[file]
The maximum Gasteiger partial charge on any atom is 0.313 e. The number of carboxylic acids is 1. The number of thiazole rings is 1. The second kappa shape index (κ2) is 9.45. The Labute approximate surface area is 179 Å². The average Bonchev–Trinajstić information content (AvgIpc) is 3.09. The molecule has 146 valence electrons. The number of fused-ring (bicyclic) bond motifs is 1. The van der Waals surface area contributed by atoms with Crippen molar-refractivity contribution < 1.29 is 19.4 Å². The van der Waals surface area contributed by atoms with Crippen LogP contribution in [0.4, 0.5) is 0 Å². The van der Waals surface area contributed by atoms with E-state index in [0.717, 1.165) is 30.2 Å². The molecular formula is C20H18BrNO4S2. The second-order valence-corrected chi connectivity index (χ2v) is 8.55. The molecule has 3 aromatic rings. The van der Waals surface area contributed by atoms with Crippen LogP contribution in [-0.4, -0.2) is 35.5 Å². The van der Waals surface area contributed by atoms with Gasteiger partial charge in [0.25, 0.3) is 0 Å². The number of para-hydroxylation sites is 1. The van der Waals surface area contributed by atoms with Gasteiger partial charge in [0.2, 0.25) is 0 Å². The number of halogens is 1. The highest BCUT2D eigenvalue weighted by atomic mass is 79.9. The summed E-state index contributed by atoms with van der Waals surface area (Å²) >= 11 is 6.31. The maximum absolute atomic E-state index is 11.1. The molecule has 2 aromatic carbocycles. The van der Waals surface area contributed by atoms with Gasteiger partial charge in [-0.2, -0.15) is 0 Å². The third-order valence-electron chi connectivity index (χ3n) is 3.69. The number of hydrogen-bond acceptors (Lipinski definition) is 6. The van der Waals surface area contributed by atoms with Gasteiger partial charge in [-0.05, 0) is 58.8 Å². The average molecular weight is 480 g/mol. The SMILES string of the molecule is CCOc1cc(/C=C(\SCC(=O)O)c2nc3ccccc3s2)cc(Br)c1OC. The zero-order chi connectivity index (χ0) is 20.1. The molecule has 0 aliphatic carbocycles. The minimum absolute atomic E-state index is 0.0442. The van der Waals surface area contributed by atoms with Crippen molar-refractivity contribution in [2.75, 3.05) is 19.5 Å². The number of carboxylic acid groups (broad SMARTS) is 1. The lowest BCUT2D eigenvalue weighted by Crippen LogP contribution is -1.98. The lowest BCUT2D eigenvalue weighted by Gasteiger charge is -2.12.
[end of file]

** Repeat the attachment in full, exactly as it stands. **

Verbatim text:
The maximum Gasteiger partial charge on any atom is 0.313 e. The number of carboxylic acids is 1. The number of thiazole rings is 1. The second kappa shape index (κ2) is 9.45. The Labute approximate surface area is 179 Å². The average Bonchev–Trinajstić information content (AvgIpc) is 3.09. The molecule has 146 valence electrons. The number of fused-ring (bicyclic) bond motifs is 1. The van der Waals surface area contributed by atoms with Crippen molar-refractivity contribution < 1.29 is 19.4 Å². The van der Waals surface area contributed by atoms with Crippen LogP contribution in [0.4, 0.5) is 0 Å². The van der Waals surface area contributed by atoms with E-state index in [0.717, 1.165) is 30.2 Å². The molecular formula is C20H18BrNO4S2. The second-order valence-corrected chi connectivity index (χ2v) is 8.55. The molecule has 3 aromatic rings. The van der Waals surface area contributed by atoms with Crippen LogP contribution in [-0.4, -0.2) is 35.5 Å². The van der Waals surface area contributed by atoms with Gasteiger partial charge in [0.25, 0.3) is 0 Å². The number of para-hydroxylation sites is 1. The van der Waals surface area contributed by atoms with Gasteiger partial charge in [0.2, 0.25) is 0 Å². The number of halogens is 1. The highest BCUT2D eigenvalue weighted by atomic mass is 79.9. The summed E-state index contributed by atoms with van der Waals surface area (Å²) >= 11 is 6.31. The maximum absolute atomic E-state index is 11.1. The molecule has 2 aromatic carbocycles. The van der Waals surface area contributed by atoms with Gasteiger partial charge in [-0.2, -0.15) is 0 Å². The third-order valence-electron chi connectivity index (χ3n) is 3.69. The number of hydrogen-bond acceptors (Lipinski definition) is 6. The van der Waals surface area contributed by atoms with Gasteiger partial charge in [-0.05, 0) is 58.8 Å². The average molecular weight is 480 g/mol. The SMILES string of the molecule is CCOc1cc(/C=C(\SCC(=O)O)c2nc3ccccc3s2)cc(Br)c1OC. The zero-order chi connectivity index (χ0) is 20.1. The molecule has 0 aliphatic carbocycles. The minimum absolute atomic E-state index is 0.0442. The van der Waals surface area contributed by atoms with Crippen molar-refractivity contribution in [2.75, 3.05) is 19.5 Å². The number of carboxylic acid groups (broad SMARTS) is 1. The lowest BCUT2D eigenvalue weighted by Crippen LogP contribution is -1.98. The lowest BCUT2D eigenvalue weighted by Gasteiger charge is -2.12.